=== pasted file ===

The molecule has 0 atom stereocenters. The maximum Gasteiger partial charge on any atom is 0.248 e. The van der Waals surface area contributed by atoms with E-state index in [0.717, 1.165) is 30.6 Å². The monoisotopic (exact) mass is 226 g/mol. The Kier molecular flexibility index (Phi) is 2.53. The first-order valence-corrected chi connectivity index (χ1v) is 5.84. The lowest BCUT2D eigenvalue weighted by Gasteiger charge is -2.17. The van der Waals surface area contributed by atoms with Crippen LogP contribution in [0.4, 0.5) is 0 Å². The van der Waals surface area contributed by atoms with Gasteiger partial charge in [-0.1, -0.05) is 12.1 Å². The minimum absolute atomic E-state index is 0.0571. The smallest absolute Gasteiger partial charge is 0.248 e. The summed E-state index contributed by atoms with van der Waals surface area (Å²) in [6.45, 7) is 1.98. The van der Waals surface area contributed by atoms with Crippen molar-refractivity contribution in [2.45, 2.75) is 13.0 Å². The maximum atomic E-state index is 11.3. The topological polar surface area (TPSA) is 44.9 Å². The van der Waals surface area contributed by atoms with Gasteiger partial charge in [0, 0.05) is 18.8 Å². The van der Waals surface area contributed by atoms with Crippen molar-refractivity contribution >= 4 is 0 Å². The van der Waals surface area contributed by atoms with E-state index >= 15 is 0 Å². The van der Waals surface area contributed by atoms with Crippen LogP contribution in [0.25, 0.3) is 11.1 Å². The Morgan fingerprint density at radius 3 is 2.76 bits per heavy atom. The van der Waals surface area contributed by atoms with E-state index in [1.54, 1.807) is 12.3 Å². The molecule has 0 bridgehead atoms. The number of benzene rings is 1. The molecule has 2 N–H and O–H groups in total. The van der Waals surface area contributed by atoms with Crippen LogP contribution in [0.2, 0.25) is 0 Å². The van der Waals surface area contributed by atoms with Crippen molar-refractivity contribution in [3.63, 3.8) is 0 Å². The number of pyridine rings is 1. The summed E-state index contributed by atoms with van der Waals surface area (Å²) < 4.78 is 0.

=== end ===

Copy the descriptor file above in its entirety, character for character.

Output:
The molecule has 0 atom stereocenters. The maximum Gasteiger partial charge on any atom is 0.248 e. The van der Waals surface area contributed by atoms with E-state index in [0.717, 1.165) is 30.6 Å². The monoisotopic (exact) mass is 226 g/mol. The Kier molecular flexibility index (Phi) is 2.53. The first-order valence-corrected chi connectivity index (χ1v) is 5.84. The lowest BCUT2D eigenvalue weighted by Gasteiger charge is -2.17. The van der Waals surface area contributed by atoms with Crippen LogP contribution in [0.4, 0.5) is 0 Å². The van der Waals surface area contributed by atoms with Gasteiger partial charge in [-0.1, -0.05) is 12.1 Å². The minimum absolute atomic E-state index is 0.0571. The smallest absolute Gasteiger partial charge is 0.248 e. The summed E-state index contributed by atoms with van der Waals surface area (Å²) in [6.45, 7) is 1.98. The van der Waals surface area contributed by atoms with Crippen molar-refractivity contribution in [2.45, 2.75) is 13.0 Å². The maximum atomic E-state index is 11.3. The topological polar surface area (TPSA) is 44.9 Å². The van der Waals surface area contributed by atoms with Gasteiger partial charge in [0, 0.05) is 18.8 Å². The van der Waals surface area contributed by atoms with Crippen molar-refractivity contribution >= 4 is 0 Å². The van der Waals surface area contributed by atoms with E-state index >= 15 is 0 Å². The van der Waals surface area contributed by atoms with Crippen LogP contribution in [0.25, 0.3) is 11.1 Å². The Morgan fingerprint density at radius 3 is 2.76 bits per heavy atom. The van der Waals surface area contributed by atoms with E-state index in [1.54, 1.807) is 12.3 Å². The molecule has 0 bridgehead atoms. The number of benzene rings is 1. The molecule has 2 N–H and O–H groups in total. The van der Waals surface area contributed by atoms with Crippen LogP contribution in [0.2, 0.25) is 0 Å². The van der Waals surface area contributed by atoms with Crippen molar-refractivity contribution in [3.63, 3.8) is 0 Å². The number of pyridine rings is 1. The summed E-state index contributed by atoms with van der Waals surface area (Å²) < 4.78 is 0.